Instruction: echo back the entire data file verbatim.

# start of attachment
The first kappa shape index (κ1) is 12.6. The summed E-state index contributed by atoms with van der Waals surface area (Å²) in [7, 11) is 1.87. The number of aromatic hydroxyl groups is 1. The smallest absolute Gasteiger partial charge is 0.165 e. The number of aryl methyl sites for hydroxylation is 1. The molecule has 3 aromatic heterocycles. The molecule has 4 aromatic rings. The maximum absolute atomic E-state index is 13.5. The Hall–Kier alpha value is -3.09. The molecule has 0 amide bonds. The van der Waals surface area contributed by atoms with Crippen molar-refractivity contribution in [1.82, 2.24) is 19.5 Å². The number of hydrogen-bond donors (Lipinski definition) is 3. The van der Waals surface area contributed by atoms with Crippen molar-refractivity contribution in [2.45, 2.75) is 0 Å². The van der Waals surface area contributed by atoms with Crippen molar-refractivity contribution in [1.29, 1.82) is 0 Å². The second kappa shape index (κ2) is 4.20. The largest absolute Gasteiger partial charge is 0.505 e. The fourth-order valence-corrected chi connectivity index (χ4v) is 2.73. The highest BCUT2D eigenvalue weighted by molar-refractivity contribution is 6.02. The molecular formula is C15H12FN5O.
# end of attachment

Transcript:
The first kappa shape index (κ1) is 12.6. The summed E-state index contributed by atoms with van der Waals surface area (Å²) in [7, 11) is 1.87. The number of aromatic hydroxyl groups is 1. The smallest absolute Gasteiger partial charge is 0.165 e. The number of aryl methyl sites for hydroxylation is 1. The molecule has 3 aromatic heterocycles. The molecule has 4 aromatic rings. The maximum absolute atomic E-state index is 13.5. The Hall–Kier alpha value is -3.09. The molecule has 0 amide bonds. The van der Waals surface area contributed by atoms with Crippen molar-refractivity contribution in [1.82, 2.24) is 19.5 Å². The number of hydrogen-bond donors (Lipinski definition) is 3. The van der Waals surface area contributed by atoms with Crippen molar-refractivity contribution in [2.45, 2.75) is 0 Å². The van der Waals surface area contributed by atoms with Crippen molar-refractivity contribution in [1.29, 1.82) is 0 Å². The second kappa shape index (κ2) is 4.20. The largest absolute Gasteiger partial charge is 0.505 e. The fourth-order valence-corrected chi connectivity index (χ4v) is 2.73. The highest BCUT2D eigenvalue weighted by molar-refractivity contribution is 6.02. The molecular formula is C15H12FN5O.